Have Life and Have it abundantly 5/3/20
Texts: Ezekiel 34:11-15, 23-24, 31; Psalm 23; John 10:1-16
Sermon: "Have Life and Have It Abundantly"
The first time I had an opportunity to visit a real sheep farm, I was excited. I looked forward to meeting a real shepherd and seeing in real life the relationship of shepherd to sheep. I had never seen that before but, oh, I had imagined it. I had imagined it just like Psalm 23 and like the Good Shepherd described in the tenth chapter of John.
Well, it was a revelation. I did see many sheep. And I did meet their shepherd.
And, yes, the shepherd knew his sheep; and the sheep knew him.
They knew his voice and he knew the meaning of every move they made. It was sweet. And it was lovely. But there was so much more.
Most of us do have idealized visions of sheep and shepherd. They come from the twenty-third Psalm and from the tenth chapter of John's Gospel and from other places in the Bible, including a parable about a lost sheep and David, the shepherd boy who became King of Israel.
My first visit to a sheep farm taught me some new truths about sheep and shepherd and gave me new visions of our Shepherd Jesus and how he cares for us.
On that first visit to farm, it was "lambing" time. The barn was filled with mothers giving birth to their babies. There, in the barn, I saw another side of the shepherd, who cared for the mother sheep and the new babies. I was struck, awed, really, by the raw reality of it all -- by the odors and the noises and, yes, by the messiness that happens in times of life's most profound moments -- even and maybe most of all between the shepherd and his sheep.
That is where I found myself settling into the Scripture this week, with Jesus the one who comes to minister to us when life is at its barest for us, when reality truly is raw, when we are most vulnerable and our needs are pulsing and painful, when we are in the middle of the deep and messiest of times and could lose our way without him -- without Jesus, who plucks us from danger, pulling us out of the holes we have dug.
These recent weeks have been such days as that, days for remembering the Shepherd Jesus.
This is where many of you have been and there is good reason to feel numbed by the days of loneliness and fear. Am I being safe, you wonder? Will tomorrow be worse than today? How many died today, how many more cases of the virus have been confirmed?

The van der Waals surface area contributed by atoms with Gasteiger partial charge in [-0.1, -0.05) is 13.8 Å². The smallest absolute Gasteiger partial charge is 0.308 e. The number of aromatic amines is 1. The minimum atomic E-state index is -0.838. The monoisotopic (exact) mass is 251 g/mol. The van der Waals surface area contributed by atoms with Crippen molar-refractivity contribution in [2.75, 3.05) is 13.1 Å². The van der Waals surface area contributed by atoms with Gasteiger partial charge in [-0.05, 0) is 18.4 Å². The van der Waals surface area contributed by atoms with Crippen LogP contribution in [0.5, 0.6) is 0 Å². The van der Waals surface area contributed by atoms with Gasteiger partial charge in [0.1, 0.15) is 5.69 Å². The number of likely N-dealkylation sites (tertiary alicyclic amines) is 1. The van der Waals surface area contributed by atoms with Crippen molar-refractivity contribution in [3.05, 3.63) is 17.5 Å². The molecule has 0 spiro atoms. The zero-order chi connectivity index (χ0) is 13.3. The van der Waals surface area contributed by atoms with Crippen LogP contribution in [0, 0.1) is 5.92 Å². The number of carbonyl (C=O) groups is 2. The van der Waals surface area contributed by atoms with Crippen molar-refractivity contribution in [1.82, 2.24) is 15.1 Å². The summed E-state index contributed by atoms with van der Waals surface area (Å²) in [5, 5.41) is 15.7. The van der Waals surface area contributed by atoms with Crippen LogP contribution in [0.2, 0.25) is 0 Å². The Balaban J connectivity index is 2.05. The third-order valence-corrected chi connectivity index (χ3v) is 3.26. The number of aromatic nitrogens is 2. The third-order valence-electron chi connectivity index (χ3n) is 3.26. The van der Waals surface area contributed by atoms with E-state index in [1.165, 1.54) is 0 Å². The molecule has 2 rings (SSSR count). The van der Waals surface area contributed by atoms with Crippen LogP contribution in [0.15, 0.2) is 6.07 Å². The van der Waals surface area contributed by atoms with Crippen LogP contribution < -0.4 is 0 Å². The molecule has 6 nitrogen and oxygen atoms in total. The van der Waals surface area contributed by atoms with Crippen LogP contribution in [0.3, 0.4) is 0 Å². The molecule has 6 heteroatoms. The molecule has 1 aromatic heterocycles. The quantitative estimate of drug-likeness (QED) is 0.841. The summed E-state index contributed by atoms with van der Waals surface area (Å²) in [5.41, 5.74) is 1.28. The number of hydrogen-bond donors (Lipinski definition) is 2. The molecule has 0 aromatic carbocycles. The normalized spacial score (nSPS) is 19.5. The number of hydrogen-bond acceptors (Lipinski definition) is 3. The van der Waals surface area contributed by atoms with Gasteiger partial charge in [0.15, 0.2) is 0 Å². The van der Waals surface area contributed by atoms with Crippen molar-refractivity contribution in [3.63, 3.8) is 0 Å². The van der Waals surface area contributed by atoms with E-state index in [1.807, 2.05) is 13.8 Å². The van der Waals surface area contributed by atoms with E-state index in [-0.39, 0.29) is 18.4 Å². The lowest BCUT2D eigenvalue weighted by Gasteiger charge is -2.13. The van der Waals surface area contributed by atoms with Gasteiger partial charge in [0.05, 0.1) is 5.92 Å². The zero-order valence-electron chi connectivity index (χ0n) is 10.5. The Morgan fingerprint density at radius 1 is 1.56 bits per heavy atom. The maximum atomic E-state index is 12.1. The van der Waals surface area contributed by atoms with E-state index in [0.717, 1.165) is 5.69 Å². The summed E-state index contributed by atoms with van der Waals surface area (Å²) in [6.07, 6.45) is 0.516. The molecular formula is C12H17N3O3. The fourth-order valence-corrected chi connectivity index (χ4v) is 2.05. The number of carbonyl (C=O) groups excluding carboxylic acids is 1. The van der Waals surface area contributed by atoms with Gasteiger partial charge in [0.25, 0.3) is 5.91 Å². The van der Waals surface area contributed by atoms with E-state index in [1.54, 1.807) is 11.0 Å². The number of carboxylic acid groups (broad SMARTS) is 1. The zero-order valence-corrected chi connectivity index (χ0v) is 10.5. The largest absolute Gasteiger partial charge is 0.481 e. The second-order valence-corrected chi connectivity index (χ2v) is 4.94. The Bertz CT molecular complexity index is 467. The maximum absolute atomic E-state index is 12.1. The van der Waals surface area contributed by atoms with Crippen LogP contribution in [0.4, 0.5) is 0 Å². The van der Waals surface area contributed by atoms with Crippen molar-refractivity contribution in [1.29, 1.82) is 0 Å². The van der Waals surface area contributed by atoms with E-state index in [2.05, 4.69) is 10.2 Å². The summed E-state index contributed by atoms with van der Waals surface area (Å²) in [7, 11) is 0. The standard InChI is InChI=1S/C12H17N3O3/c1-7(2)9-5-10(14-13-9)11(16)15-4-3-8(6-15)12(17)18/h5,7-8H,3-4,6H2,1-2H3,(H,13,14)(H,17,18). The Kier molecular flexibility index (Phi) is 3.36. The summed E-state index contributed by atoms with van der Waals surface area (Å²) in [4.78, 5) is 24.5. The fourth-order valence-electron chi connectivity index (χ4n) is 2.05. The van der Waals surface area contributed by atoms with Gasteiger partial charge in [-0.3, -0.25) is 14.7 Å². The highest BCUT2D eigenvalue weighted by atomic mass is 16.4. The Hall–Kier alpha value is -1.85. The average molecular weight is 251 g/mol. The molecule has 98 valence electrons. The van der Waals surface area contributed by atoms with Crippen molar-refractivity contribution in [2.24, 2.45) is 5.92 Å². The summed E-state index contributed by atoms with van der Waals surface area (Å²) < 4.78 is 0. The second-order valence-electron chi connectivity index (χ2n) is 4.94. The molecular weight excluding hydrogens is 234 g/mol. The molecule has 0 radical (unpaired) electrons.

Today is a good time to see what the beautiful psalm promises about the shepherd; and to listen to the Gospel, the good news about Jesus the Christ as the shepherd who will open the gate to the good life, lead you out and gather you back in.
I believe that the images we find in the metaphor of our Lord as our Shepherd touch our souls and feed our deepest hunger and thirst. The hunger and thirst are not for foods and drinks of the usual kind. That's not what causes our yearning.
It is a yearning instead for the gifts from God that renew us and make us whole -- like the bread and cup of the Lord's Supper and like the Words of life from the Holy Bible.
That is why the shepherd grabs our hearts and won't let go if we let him in.
The shepherd is the one who pays attention to the smallest details to make the sheep feel cared for -- the bathing and drinking in a cool stream, the soft place to lie down, the food that can be eaten in safety of the shepherd's protective gaze, and the promise of goodness and mercy.
In other words, it is about abundance of the life-giving kind of gifts that we need every day but maybe most especially right now -- abundance from God's heart.
Yes, our shepherd invites us -- come have life; and have it abundantly.
Yes, the shepherd acknowledges, there may be pain and messiness in life. Life that is real IS raw; and you may have to step back at times, and it may feel that you are alone; but the shepherd says: I will always be there.
How do we assimilate and absorb all of these truths into our lives right now?
Every day, we get up; and it seems we are standing at another crossroad.